With its most recent waivers extending virtual learning by four weeks set to expire on Sunday, the Sharyland school district will open its doors to 1,518 students on Monday.
That’s the expected number of students who will show up as part of the Sharyland Parent Choice Plan where each family may choose whether their child learns on-campus or remotely for the remainder of the school year.
According to Sharyland Assistant Superintendent for Curriculum & Instruction, Pam Montalvo, a survey sent out to Sharyland families last month found that only 15% of those parents who responded would let their kids return to campus.
“That represents a total of 1,518 students out of our 9,747-student population,” Montalvo said. “The number keeps changing as we’re getting more parents changing their minds and calling us to let us know they’re not going through with letting their kids return to campus, but as of Monday that’s what the numbers look like.”
Montalvo informed the district board of trustees of this development during a Monday school board workshop. As part of the Parent Choice Plan, should a parent decide to let their child learn on campus, the district will follow CDC guidelines for schools that include providing PPE to all students and staff while enforcing physical distancing and daily deep cleaning of every building.
Parents who decide to continue with remote learning can do so as the district continues to provide an education fully aligned to the instruction being delivered on campus.
Students taking remote learning will take prescheduled, real-time instruction and two to four hours of virtual interaction with teachers and fellow students throughout the day.
The rest of the school day will consist of independent practice and ongoing support, according to the district.
School board Trustee Ricky Longoria noted at the workshop that the 15% rate is a decrease from results of a survey sent out last August that showed that only 30 percent of Sharyland parents would want their child to return to campus.
The most recent survey had a 60% response rate, Montalvo said. Those who didn’t participate in the online survey that was available in parent’s skyward accounts were marked as a response to opt out of letting their child go back to campus.
“If students show up on Monday whose parents did not inform us they would be back on campus, they will not be allowed in,” Montalvo said. “We haven’t planned for them to come to campus and the campus principal will work with them to see when they can return to campus.”
Montalvo noted that these numbers could change and that parents will have an option to fill out a new survey during every six-week progress periods to determine if they change their minds as to whether or not their child will go back to campus.
“We’re trying to keep the community safe, parents have to be part of this process,” Longoria said of the response rate. “They can’t forget they have a shared responsibility on this. That may sound harsh but it’s the reality of where we’re at. We’re doing our best, they should too.”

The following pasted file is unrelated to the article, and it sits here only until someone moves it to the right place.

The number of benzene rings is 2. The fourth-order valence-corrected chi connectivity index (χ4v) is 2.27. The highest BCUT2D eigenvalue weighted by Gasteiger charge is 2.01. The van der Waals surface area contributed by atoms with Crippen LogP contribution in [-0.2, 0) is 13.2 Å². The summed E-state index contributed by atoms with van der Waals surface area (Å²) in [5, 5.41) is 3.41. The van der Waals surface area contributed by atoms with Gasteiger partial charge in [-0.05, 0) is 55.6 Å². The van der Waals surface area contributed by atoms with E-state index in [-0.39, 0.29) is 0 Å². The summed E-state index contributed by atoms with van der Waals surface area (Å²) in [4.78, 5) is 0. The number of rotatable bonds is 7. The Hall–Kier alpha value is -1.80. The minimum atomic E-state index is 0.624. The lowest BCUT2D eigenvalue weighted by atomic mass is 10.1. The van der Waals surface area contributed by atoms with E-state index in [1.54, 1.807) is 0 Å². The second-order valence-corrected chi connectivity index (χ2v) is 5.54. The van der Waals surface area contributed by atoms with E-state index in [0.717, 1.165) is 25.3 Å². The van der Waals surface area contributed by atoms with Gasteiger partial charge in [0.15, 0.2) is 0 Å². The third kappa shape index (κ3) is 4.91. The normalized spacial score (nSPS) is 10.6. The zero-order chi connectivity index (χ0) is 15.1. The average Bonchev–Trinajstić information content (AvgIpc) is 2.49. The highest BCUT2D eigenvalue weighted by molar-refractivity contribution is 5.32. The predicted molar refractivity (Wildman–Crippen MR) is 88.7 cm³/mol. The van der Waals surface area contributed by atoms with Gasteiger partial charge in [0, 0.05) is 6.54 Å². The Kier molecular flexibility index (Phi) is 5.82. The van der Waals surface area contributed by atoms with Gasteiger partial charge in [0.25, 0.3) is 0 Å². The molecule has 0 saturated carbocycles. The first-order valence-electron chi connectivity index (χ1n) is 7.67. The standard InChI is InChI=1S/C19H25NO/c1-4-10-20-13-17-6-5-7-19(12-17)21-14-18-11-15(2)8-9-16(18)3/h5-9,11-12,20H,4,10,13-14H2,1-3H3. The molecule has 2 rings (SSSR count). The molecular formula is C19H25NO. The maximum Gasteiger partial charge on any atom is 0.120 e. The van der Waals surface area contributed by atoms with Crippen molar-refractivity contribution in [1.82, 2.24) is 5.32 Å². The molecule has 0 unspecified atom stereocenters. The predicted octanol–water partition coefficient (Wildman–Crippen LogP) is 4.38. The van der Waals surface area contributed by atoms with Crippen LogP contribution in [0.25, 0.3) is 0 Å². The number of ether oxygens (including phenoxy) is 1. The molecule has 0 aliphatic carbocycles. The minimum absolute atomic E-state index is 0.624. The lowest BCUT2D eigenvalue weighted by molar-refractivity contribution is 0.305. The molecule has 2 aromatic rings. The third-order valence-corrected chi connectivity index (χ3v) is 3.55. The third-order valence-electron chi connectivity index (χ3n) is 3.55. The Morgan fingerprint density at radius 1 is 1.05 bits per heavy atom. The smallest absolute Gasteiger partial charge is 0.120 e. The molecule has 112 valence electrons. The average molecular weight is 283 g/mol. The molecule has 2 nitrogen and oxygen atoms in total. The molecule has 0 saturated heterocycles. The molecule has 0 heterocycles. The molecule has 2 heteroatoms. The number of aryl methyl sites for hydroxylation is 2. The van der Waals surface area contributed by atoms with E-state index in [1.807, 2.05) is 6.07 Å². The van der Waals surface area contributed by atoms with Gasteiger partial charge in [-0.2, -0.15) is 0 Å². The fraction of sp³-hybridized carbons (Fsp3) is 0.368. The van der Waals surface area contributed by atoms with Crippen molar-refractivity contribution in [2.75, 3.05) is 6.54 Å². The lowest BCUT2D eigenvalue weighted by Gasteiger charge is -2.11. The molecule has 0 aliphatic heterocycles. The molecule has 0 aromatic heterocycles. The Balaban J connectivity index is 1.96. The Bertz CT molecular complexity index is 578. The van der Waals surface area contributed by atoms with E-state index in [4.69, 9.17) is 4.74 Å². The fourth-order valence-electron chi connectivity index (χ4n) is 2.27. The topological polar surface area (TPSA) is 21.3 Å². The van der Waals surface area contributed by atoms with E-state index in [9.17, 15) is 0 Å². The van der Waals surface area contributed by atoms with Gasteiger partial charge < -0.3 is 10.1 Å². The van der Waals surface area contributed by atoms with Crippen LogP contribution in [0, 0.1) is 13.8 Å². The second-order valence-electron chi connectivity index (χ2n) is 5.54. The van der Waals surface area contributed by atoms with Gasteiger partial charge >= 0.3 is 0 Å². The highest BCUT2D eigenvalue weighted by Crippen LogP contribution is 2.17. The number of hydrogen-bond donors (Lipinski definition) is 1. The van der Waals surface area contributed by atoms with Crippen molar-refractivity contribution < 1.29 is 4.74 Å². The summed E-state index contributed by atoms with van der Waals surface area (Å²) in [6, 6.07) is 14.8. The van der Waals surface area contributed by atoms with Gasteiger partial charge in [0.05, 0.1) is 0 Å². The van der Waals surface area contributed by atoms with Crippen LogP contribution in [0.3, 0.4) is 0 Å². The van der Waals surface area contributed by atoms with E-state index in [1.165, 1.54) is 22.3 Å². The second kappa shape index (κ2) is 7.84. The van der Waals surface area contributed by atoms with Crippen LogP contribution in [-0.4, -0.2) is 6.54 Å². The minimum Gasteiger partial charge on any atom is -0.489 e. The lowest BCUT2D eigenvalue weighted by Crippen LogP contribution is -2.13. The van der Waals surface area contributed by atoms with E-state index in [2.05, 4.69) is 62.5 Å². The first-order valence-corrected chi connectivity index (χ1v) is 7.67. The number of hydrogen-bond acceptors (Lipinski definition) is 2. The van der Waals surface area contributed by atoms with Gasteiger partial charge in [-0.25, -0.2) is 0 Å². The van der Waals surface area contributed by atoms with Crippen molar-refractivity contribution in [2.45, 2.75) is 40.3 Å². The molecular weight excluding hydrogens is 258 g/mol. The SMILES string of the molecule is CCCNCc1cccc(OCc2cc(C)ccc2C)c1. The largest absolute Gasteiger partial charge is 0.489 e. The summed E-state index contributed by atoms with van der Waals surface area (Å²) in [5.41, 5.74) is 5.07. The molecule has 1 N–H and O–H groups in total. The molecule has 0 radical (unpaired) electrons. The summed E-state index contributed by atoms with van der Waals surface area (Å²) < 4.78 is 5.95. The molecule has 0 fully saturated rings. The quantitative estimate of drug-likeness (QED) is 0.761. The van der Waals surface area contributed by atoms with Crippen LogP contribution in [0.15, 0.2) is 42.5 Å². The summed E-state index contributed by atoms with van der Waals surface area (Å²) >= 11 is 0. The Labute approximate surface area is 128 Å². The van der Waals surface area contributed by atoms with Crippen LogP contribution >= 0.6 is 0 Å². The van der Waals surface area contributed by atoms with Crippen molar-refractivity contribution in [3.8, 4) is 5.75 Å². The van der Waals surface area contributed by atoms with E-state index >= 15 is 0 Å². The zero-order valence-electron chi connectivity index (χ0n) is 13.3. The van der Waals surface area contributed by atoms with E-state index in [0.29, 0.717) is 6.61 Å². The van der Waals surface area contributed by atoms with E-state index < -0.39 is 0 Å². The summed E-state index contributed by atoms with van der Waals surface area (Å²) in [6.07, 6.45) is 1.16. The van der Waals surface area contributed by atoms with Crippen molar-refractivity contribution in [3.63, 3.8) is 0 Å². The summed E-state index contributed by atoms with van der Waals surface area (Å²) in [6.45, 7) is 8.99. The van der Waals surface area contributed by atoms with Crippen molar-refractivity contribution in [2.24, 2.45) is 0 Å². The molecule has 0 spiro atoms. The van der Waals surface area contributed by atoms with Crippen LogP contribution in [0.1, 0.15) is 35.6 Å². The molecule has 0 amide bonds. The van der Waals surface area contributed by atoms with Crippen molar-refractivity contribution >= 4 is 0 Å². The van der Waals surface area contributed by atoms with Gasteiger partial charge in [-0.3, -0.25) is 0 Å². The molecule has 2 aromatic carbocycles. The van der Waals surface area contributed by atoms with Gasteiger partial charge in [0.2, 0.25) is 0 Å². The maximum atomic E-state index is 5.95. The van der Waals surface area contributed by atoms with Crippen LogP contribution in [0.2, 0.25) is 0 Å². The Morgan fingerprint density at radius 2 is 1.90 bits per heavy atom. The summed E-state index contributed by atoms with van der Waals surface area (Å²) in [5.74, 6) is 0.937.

Since last week, a total of 302 at-risk students and children of district employees have been back on campus as part of a transition period to fulfill a requirement by the Texas Education Agency to have some students on campus during the four-week waiver period, Montalvo said.
At the Monday meeting, the district also unveiled the SISD COVID-19 Exclusion and Readmittance Guidelines to be used by school nurses in each campus if there’s a suspected case of COVID-19.
Those from moderate to high risk of having come into contact with the disease such as showing symptoms or have been in contact with someone suspected of or confirmed of having the disease will not be allowed entry into any district facilities and must self-isolate for 10 days. They must provide either a negative COVID-19 test result or a doctor’s note explaining they were diagnosed with something that turned out to not be COVID-19 to be allowed back on campus.
District Assistant Superintendent for Student Services Belinda Gorena presented this plan to board members along with a school nurse and called it “aggressive.”
“It’s strict but maybe if we were stricter at the beginning, we wouldn’t be in this situation,” Gorena said.
District Superintendent Dr. Maria M. Vidaurri announced that a public hearing will be held next Monday to discuss a mid-year incentive plan.
As part of this plan, all SISD staff members who participate in a COVID-19 online training set for Monday, Nov. 2 at 4:15 p.m. will be eligible for a combined $1.2 million in one-time bonuses.
The district’s 713 teachers, librarians, nurses and athletic trainers would all potentially earn $1,000 for completing the survey while 648 auxiliary, clerical staff and administrators working for the district would earn $750.
“We have 98 percent of our students engaged and committed to their education because of our teachers and staff who have adapted into this new normal of remote learning, learning new skills and perfecting them. This was a learning curve for them as much as for us,” Vidaurri said. “At the end of the day, everyone did an excellent job of exemplifying the excellence that is our tradition, so the board is reviewing a way to incentivize our staff.”